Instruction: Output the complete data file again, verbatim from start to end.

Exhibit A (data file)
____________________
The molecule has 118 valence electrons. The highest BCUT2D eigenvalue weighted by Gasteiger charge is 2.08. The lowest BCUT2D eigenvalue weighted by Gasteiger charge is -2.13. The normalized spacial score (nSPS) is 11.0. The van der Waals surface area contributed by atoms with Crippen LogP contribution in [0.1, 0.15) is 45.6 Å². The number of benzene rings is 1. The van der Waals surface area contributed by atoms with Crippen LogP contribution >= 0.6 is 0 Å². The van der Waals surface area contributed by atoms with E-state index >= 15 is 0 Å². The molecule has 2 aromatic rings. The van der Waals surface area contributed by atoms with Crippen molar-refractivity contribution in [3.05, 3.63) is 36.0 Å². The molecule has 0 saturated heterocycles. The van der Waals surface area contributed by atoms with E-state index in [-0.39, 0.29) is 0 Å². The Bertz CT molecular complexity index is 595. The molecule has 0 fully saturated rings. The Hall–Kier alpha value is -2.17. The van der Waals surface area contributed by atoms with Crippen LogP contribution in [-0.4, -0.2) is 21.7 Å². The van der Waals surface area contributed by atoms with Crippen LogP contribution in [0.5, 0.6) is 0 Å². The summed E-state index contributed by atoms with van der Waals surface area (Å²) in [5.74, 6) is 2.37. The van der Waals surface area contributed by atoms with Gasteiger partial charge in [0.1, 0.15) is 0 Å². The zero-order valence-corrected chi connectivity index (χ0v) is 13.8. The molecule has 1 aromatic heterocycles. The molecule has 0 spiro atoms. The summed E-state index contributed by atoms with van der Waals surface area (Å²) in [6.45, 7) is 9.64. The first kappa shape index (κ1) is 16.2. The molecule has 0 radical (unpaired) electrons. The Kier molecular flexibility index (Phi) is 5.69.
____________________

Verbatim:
The molecule has 118 valence electrons. The highest BCUT2D eigenvalue weighted by Gasteiger charge is 2.08. The lowest BCUT2D eigenvalue weighted by Gasteiger charge is -2.13. The normalized spacial score (nSPS) is 11.0. The van der Waals surface area contributed by atoms with Crippen LogP contribution in [0.1, 0.15) is 45.6 Å². The number of benzene rings is 1. The van der Waals surface area contributed by atoms with Crippen LogP contribution >= 0.6 is 0 Å². The van der Waals surface area contributed by atoms with E-state index >= 15 is 0 Å². The molecule has 2 aromatic rings. The van der Waals surface area contributed by atoms with Crippen molar-refractivity contribution in [3.05, 3.63) is 36.0 Å². The molecule has 0 saturated heterocycles. The van der Waals surface area contributed by atoms with E-state index in [-0.39, 0.29) is 0 Å². The Bertz CT molecular complexity index is 595. The molecule has 0 fully saturated rings. The Hall–Kier alpha value is -2.17. The van der Waals surface area contributed by atoms with Crippen LogP contribution in [-0.4, -0.2) is 21.7 Å². The van der Waals surface area contributed by atoms with Crippen LogP contribution in [0.5, 0.6) is 0 Å². The summed E-state index contributed by atoms with van der Waals surface area (Å²) in [5.74, 6) is 2.37. The van der Waals surface area contributed by atoms with Gasteiger partial charge in [0.1, 0.15) is 0 Å². The zero-order valence-corrected chi connectivity index (χ0v) is 13.8. The molecule has 1 aromatic heterocycles. The molecule has 0 spiro atoms. The summed E-state index contributed by atoms with van der Waals surface area (Å²) in [6.45, 7) is 9.64. The first kappa shape index (κ1) is 16.2. The molecule has 0 radical (unpaired) electrons. The Kier molecular flexibility index (Phi) is 5.69.